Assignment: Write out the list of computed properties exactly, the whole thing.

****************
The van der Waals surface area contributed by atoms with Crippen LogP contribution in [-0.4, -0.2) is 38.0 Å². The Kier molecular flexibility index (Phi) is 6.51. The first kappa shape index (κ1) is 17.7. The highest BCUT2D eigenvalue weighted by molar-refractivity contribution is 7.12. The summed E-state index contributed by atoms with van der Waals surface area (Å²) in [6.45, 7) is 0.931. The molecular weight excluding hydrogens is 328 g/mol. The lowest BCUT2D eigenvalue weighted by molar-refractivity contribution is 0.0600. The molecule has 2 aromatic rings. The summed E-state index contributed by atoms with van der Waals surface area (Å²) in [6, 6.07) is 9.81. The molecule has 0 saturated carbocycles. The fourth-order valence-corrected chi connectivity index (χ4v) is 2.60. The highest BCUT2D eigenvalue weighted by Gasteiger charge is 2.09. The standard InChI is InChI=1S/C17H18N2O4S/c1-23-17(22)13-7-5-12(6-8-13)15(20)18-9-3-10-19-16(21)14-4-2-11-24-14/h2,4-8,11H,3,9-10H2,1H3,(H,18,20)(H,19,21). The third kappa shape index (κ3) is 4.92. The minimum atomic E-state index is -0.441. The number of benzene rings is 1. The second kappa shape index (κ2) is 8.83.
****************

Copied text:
The van der Waals surface area contributed by atoms with Crippen LogP contribution in [-0.4, -0.2) is 38.0 Å². The Kier molecular flexibility index (Phi) is 6.51. The first kappa shape index (κ1) is 17.7. The highest BCUT2D eigenvalue weighted by molar-refractivity contribution is 7.12. The summed E-state index contributed by atoms with van der Waals surface area (Å²) in [6.45, 7) is 0.931. The molecular weight excluding hydrogens is 328 g/mol. The lowest BCUT2D eigenvalue weighted by molar-refractivity contribution is 0.0600. The molecule has 2 aromatic rings. The summed E-state index contributed by atoms with van der Waals surface area (Å²) in [6, 6.07) is 9.81. The molecule has 0 saturated carbocycles. The fourth-order valence-corrected chi connectivity index (χ4v) is 2.60. The highest BCUT2D eigenvalue weighted by Gasteiger charge is 2.09. The standard InChI is InChI=1S/C17H18N2O4S/c1-23-17(22)13-7-5-12(6-8-13)15(20)18-9-3-10-19-16(21)14-4-2-11-24-14/h2,4-8,11H,3,9-10H2,1H3,(H,18,20)(H,19,21). The third kappa shape index (κ3) is 4.92. The minimum atomic E-state index is -0.441. The number of benzene rings is 1. The second kappa shape index (κ2) is 8.83.